Project update 6 of 8
Over the last five-ten years, we’ve witnessed a fascinating trend where neural networks are taking over traditional methods of solving complex problems. Image recognition and machine translation are two good examples, demonstrating how deep neural networks outperform classic approaches that have been around for decades.
Now, the big question is: will this revolution extend to wireless technologies as well? It’s not a straightforward matter, and there’s no simple answer. For instance, in the RF analysis scene, despite the existence of a vast mathematical framework and impressive results, some rightly consider this area to be a wicked problem. So how can we effectively use deep learning when even defining the problem can be challenging?
When facing such complexity, we need effective tools. So, we’ve opted to start with a relatively simple problem of modulation recognition to assess the tools and how they work within the WSDR platform.
We will attempt to recognize different types of modulation by converting the sample stream into a stream of normalized vector IQ diagrams. The neural network will then process these diagrams as if they were images being used as input for recognition.
Is this approach naive? Certainly! However, as we will see later, surprisingly, it works. Moreover, it provides a solid foundation for future improvements and even a complete overhaul of the entire model.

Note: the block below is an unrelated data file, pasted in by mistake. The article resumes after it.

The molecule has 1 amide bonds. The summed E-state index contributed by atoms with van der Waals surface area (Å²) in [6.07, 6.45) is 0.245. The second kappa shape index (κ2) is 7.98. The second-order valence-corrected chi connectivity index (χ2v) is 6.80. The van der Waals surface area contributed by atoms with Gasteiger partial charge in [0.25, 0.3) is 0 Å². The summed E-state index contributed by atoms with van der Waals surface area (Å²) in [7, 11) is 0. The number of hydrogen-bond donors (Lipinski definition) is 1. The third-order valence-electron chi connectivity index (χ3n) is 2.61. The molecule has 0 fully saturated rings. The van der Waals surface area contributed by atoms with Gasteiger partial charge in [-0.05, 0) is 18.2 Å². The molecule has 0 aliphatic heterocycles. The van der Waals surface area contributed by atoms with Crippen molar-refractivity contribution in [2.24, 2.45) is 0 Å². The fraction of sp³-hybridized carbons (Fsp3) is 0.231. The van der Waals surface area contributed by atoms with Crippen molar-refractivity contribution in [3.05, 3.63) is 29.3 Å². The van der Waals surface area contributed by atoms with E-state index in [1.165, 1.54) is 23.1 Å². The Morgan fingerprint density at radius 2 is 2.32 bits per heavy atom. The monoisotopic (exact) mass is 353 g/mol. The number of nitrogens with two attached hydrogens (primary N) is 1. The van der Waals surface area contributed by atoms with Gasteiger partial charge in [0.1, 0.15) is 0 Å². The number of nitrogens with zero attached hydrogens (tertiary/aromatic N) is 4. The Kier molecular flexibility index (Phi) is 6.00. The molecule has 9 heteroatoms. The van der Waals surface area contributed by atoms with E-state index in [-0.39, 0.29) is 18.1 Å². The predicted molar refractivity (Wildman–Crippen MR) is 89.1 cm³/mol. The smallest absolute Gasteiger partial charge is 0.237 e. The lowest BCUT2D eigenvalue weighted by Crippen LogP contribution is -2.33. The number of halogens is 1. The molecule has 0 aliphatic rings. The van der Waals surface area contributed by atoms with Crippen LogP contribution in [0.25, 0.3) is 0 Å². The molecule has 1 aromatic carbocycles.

Let’s shift our focus to more practical matters.
Our ML (Machine Learning) application consists of two essential components:
By using these two interconnected parts, our ML app efficiently handles the process of training the model in the back-end and applying it to tasks in the front-end, ensuring optimal functionality and results.
The current version of the app utilizes the simplest two-dimensional convolutional neural network (CNN). However, in such applications, CNNs can potentially be replaced by transformers without significantly compromising quality. This allows us to experiment with updating the architecture of the neural network.
Currently, our model is capable of determining the type of modulation; in the future, we plan to update both the model and the dataset to enable the identification of specific protocols.
How do we gather this dataset?
First, we collect IQ sequences in the Signal Metadata Format (SigMF), a new but already well adopted format in the wireless community. SigMF consists of a data file containing the collected samples and a corresponding meta-data file in JSON format, which includes general information about the samples as well as annotations for notable data segments.
The current data processing pipeline involves the following steps:
Later on, we plan to optimize this pipeline by employing Tensorflow’s methods for loading, pre-processing, and batching data.
The preparation input data for the ML model involves these steps:
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